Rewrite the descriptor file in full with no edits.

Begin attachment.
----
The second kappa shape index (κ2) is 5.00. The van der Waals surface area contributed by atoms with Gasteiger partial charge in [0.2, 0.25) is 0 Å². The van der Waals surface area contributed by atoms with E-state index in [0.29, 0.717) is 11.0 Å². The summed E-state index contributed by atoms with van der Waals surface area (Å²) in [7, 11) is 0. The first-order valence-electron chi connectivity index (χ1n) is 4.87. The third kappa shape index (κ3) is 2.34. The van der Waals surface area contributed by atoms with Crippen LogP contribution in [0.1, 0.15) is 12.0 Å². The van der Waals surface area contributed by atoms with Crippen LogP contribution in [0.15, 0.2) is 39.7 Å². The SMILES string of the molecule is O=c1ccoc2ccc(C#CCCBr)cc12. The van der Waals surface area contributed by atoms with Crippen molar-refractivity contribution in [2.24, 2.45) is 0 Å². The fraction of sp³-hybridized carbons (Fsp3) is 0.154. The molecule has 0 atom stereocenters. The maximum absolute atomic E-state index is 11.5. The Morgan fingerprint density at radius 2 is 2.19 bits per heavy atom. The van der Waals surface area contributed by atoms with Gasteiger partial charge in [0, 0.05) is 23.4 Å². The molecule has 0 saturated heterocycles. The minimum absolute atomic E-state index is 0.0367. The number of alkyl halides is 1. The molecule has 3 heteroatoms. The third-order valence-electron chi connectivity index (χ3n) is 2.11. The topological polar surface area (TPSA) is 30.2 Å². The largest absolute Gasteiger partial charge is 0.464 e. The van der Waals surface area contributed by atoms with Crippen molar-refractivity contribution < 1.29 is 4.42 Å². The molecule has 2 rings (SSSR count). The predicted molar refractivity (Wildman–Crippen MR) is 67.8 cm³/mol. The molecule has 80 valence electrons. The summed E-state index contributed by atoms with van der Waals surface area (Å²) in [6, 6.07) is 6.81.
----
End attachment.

The second kappa shape index (κ2) is 5.00. The van der Waals surface area contributed by atoms with Gasteiger partial charge in [0.2, 0.25) is 0 Å². The van der Waals surface area contributed by atoms with E-state index in [0.29, 0.717) is 11.0 Å². The summed E-state index contributed by atoms with van der Waals surface area (Å²) in [7, 11) is 0. The first-order valence-electron chi connectivity index (χ1n) is 4.87. The third kappa shape index (κ3) is 2.34. The van der Waals surface area contributed by atoms with Crippen LogP contribution in [0.1, 0.15) is 12.0 Å². The van der Waals surface area contributed by atoms with Crippen LogP contribution in [0.15, 0.2) is 39.7 Å². The SMILES string of the molecule is O=c1ccoc2ccc(C#CCCBr)cc12. The van der Waals surface area contributed by atoms with Crippen molar-refractivity contribution in [2.24, 2.45) is 0 Å². The fraction of sp³-hybridized carbons (Fsp3) is 0.154. The molecule has 0 atom stereocenters. The maximum absolute atomic E-state index is 11.5. The Morgan fingerprint density at radius 2 is 2.19 bits per heavy atom. The van der Waals surface area contributed by atoms with Gasteiger partial charge in [0, 0.05) is 23.4 Å². The molecule has 0 saturated heterocycles. The minimum absolute atomic E-state index is 0.0367. The number of alkyl halides is 1. The molecule has 3 heteroatoms. The third-order valence-electron chi connectivity index (χ3n) is 2.11. The topological polar surface area (TPSA) is 30.2 Å². The largest absolute Gasteiger partial charge is 0.464 e. The van der Waals surface area contributed by atoms with Crippen molar-refractivity contribution < 1.29 is 4.42 Å². The molecule has 2 rings (SSSR count). The predicted molar refractivity (Wildman–Crippen MR) is 67.8 cm³/mol. The molecule has 80 valence electrons. The summed E-state index contributed by atoms with van der Waals surface area (Å²) in [6, 6.07) is 6.81.